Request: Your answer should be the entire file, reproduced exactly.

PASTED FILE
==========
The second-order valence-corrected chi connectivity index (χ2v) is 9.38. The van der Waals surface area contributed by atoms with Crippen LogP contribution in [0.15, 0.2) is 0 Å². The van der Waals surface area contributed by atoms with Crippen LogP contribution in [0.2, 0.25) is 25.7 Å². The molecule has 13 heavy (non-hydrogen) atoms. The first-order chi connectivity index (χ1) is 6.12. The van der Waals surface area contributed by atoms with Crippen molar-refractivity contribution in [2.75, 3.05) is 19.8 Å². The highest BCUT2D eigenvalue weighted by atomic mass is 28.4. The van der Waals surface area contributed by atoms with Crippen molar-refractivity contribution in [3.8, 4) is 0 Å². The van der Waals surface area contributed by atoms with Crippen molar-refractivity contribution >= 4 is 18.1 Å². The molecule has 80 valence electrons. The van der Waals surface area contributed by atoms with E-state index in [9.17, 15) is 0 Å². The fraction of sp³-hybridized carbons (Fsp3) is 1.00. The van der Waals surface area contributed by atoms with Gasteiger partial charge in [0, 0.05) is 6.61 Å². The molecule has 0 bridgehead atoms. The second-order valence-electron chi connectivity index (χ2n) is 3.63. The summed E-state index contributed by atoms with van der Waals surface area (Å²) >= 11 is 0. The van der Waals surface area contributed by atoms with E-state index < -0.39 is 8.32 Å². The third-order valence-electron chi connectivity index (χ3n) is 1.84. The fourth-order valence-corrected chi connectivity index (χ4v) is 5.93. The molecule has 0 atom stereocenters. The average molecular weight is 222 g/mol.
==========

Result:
The second-order valence-corrected chi connectivity index (χ2v) is 9.38. The van der Waals surface area contributed by atoms with Crippen LogP contribution in [0.15, 0.2) is 0 Å². The van der Waals surface area contributed by atoms with Crippen LogP contribution in [0.2, 0.25) is 25.7 Å². The molecule has 13 heavy (non-hydrogen) atoms. The first-order chi connectivity index (χ1) is 6.12. The van der Waals surface area contributed by atoms with Crippen molar-refractivity contribution in [2.75, 3.05) is 19.8 Å². The highest BCUT2D eigenvalue weighted by atomic mass is 28.4. The van der Waals surface area contributed by atoms with Crippen molar-refractivity contribution in [3.8, 4) is 0 Å². The van der Waals surface area contributed by atoms with Crippen molar-refractivity contribution >= 4 is 18.1 Å². The molecule has 80 valence electrons. The van der Waals surface area contributed by atoms with E-state index in [9.17, 15) is 0 Å². The fraction of sp³-hybridized carbons (Fsp3) is 1.00. The van der Waals surface area contributed by atoms with Gasteiger partial charge in [0, 0.05) is 6.61 Å². The molecule has 0 bridgehead atoms. The second-order valence-electron chi connectivity index (χ2n) is 3.63. The summed E-state index contributed by atoms with van der Waals surface area (Å²) >= 11 is 0. The van der Waals surface area contributed by atoms with E-state index < -0.39 is 8.32 Å². The third-order valence-electron chi connectivity index (χ3n) is 1.84. The fourth-order valence-corrected chi connectivity index (χ4v) is 5.93. The molecule has 0 atom stereocenters. The average molecular weight is 222 g/mol.